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A July Harvest

Today we visited the lottie to harvest veggies to use fresh and to store in the freezer for use in the less productive days of the winter and early spring, together with bunches of Sweet Peas and Dianthus.

This year we have grown four different Courgettes including this round one, and little saucer-shaped patty pan squashes.

These sweet green peas are eaten in their pods and are wonderfully crunchy and juicy to eat raw or cooked. The dark purple roots of Beetroot are great boiled and used in salads or pickled to use in the winter. They are also ingredients for the sweetest of cakes and relishes. The Broad Beans are a variety called Green Windsor which gives green succulent beans to eat now or freeze for later.

Purple Sprouting Brocolli is one of our favourite crops on the lottie but this year they are ready so early. We usually harvest them from December to April but have already been picking them for a month or so. Strange season!

The last harvest this year off our Rhubarb. The plants have served us well this year and we have enjoyed rhubarb pies and crumbles, and have lots in the freezer to make jam. We tend to freeze lots of our fruit to use in jams, relishes and chutneys, which we make when the weather deteriorates and we can’t get in the garden.

A lovely big, crunchy, sweet white cabbage and a failure of a cauliflower – a bit small and not very white!

Once we returned home after a welcome refreshing cup of tea, and then took to the garden to pick a flowery harvest. Dramatic grasses and bright blooms of Calendula, Achillea and Anthemis mingle with purples of Alliums, Marjorams and Nepetas to give us a wonderful bouquet for our lounge fireplace.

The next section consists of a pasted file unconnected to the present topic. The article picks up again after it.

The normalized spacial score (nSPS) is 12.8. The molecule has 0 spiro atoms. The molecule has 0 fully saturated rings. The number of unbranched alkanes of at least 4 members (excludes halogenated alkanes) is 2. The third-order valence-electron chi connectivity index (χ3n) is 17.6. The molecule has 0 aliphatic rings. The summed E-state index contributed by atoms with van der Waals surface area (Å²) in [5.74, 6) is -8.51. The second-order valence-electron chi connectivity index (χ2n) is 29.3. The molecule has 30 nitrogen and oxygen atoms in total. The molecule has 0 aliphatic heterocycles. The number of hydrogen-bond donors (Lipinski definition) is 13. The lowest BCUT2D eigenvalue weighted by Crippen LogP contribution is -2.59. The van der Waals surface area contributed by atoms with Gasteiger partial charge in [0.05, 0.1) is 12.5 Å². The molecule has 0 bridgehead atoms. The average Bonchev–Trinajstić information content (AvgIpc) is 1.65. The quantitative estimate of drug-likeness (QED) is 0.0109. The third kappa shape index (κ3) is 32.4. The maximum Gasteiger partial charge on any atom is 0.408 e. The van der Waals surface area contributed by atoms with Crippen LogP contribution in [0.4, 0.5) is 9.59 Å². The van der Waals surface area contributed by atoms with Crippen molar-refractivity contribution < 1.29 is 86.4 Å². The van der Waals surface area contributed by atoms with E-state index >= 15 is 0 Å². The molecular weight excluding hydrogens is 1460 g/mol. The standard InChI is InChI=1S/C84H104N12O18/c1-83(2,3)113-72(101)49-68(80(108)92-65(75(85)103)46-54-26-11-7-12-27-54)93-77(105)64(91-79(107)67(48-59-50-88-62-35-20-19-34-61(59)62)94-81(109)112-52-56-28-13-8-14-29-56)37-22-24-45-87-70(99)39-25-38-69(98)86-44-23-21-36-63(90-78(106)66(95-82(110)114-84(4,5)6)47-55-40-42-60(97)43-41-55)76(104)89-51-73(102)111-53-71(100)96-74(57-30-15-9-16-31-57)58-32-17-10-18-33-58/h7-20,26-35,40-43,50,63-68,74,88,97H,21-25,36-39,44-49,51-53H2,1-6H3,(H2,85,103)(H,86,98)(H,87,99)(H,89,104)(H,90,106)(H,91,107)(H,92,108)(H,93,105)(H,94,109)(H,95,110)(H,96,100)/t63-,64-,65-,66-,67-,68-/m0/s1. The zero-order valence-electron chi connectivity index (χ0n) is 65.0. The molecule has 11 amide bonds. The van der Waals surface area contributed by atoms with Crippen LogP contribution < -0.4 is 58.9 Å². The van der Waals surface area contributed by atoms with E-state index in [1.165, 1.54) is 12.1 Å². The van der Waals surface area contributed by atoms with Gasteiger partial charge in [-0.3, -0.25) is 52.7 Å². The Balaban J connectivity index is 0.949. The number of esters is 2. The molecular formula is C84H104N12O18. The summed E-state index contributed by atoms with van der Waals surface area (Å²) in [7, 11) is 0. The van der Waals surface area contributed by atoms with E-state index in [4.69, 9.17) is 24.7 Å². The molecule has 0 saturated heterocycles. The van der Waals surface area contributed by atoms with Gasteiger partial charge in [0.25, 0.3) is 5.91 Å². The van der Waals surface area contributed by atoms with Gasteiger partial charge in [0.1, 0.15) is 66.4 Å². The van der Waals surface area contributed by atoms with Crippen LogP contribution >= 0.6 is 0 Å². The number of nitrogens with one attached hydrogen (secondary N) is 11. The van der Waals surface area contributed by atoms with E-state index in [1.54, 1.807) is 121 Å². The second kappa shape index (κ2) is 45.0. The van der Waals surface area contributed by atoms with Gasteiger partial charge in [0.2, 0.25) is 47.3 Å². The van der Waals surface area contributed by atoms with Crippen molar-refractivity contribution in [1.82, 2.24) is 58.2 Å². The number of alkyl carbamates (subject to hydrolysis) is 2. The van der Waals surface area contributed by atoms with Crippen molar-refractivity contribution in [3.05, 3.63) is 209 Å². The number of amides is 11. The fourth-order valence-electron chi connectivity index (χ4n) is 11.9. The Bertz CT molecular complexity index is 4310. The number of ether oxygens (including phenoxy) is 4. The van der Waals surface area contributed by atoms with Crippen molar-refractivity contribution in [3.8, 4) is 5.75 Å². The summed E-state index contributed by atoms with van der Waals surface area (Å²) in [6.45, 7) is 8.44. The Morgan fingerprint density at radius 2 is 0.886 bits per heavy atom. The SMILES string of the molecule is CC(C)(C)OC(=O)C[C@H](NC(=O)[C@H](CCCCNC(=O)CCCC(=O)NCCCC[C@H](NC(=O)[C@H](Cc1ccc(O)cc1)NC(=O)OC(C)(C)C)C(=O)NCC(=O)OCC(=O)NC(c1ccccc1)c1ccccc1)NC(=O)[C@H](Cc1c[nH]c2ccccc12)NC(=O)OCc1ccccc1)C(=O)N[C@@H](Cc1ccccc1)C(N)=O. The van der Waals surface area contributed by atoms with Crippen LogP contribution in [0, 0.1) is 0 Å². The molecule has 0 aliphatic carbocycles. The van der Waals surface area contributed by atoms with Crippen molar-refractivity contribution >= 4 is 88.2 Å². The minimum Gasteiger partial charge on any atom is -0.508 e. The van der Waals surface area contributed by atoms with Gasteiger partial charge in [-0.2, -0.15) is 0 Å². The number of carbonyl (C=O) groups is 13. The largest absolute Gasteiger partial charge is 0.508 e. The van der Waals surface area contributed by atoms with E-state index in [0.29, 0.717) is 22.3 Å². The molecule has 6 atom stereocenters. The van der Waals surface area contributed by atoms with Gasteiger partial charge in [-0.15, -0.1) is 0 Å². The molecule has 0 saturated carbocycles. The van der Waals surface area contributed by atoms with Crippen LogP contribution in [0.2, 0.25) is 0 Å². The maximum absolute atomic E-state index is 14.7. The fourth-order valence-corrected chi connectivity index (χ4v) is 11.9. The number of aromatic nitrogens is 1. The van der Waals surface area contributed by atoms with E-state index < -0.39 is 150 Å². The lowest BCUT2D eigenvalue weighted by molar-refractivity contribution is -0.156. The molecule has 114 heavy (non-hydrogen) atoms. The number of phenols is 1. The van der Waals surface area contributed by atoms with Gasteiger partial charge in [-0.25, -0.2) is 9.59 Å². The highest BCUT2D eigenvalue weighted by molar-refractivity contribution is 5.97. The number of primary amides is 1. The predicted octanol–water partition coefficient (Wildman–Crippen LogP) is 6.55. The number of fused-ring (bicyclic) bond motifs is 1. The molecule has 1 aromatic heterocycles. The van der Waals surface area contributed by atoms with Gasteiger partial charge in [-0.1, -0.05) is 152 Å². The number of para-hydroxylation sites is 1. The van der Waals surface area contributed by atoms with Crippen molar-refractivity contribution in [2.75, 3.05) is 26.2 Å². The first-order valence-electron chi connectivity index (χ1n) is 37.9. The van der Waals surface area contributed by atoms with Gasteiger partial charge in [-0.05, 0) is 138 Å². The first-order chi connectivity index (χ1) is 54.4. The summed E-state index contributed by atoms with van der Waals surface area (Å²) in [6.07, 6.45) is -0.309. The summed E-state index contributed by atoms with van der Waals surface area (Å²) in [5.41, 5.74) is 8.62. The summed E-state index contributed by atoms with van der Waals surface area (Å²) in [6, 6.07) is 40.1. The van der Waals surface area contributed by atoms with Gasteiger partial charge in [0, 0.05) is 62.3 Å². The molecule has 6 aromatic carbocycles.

Sweet Peas and Dianthus scent the house, their sweet and clove-like aromas permeating every nook and cranny.

This very natural soft display links the long leaves of grass, Arundo donax variegata, with Lavenders, Linarias, Verbascum, delicate smaller grasses and daisies.

By greenbenchramblings

A retired primary school head teacher, I now spend much of my time gardening in our quarter acre plot in rural Shropshire south of Shrewsbury. I share my garden with Jude my wife a newly retired teacher , eight assorted chickens and a plethora of wildlife. Jude does all the heavy work as I have a damaged spine and right leg. We also garden on an allotment nearby. We are interested in all things related to gardens, green issues and wildlife.

4 replies on “A July Harvest”

I like the round courgettes…. do they taste the same as the usual ones? I really need to get another freezer because your idea about making jam from frozen fruit is a great one!

Jam making is much more pleasant a job when it is raining outside. We give lots of jam away and they comment on how much taste our jams have so maybe freezing intensifies the fruity flavours.


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